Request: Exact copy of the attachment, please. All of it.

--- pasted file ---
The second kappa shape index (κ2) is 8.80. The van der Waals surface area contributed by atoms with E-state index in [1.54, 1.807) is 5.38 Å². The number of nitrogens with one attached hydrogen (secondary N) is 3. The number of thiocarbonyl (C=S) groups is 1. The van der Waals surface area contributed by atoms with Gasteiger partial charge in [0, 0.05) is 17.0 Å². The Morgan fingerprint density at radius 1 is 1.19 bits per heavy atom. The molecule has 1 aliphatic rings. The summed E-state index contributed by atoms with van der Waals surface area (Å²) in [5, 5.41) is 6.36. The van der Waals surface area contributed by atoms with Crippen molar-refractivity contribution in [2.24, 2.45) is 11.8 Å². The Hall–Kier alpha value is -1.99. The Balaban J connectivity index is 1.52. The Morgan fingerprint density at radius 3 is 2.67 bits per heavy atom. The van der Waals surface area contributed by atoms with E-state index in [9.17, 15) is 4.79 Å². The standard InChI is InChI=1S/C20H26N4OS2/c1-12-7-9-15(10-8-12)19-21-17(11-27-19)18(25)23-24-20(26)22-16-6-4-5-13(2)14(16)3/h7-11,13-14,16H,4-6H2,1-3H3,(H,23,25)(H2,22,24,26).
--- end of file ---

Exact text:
The second kappa shape index (κ2) is 8.80. The van der Waals surface area contributed by atoms with E-state index in [1.54, 1.807) is 5.38 Å². The number of nitrogens with one attached hydrogen (secondary N) is 3. The number of thiocarbonyl (C=S) groups is 1. The van der Waals surface area contributed by atoms with Gasteiger partial charge in [0, 0.05) is 17.0 Å². The Morgan fingerprint density at radius 1 is 1.19 bits per heavy atom. The molecule has 1 aliphatic rings. The summed E-state index contributed by atoms with van der Waals surface area (Å²) in [5, 5.41) is 6.36. The van der Waals surface area contributed by atoms with Crippen molar-refractivity contribution in [2.24, 2.45) is 11.8 Å². The Hall–Kier alpha value is -1.99. The Balaban J connectivity index is 1.52. The Morgan fingerprint density at radius 3 is 2.67 bits per heavy atom. The van der Waals surface area contributed by atoms with E-state index in [9.17, 15) is 4.79 Å². The standard InChI is InChI=1S/C20H26N4OS2/c1-12-7-9-15(10-8-12)19-21-17(11-27-19)18(25)23-24-20(26)22-16-6-4-5-13(2)14(16)3/h7-11,13-14,16H,4-6H2,1-3H3,(H,23,25)(H2,22,24,26).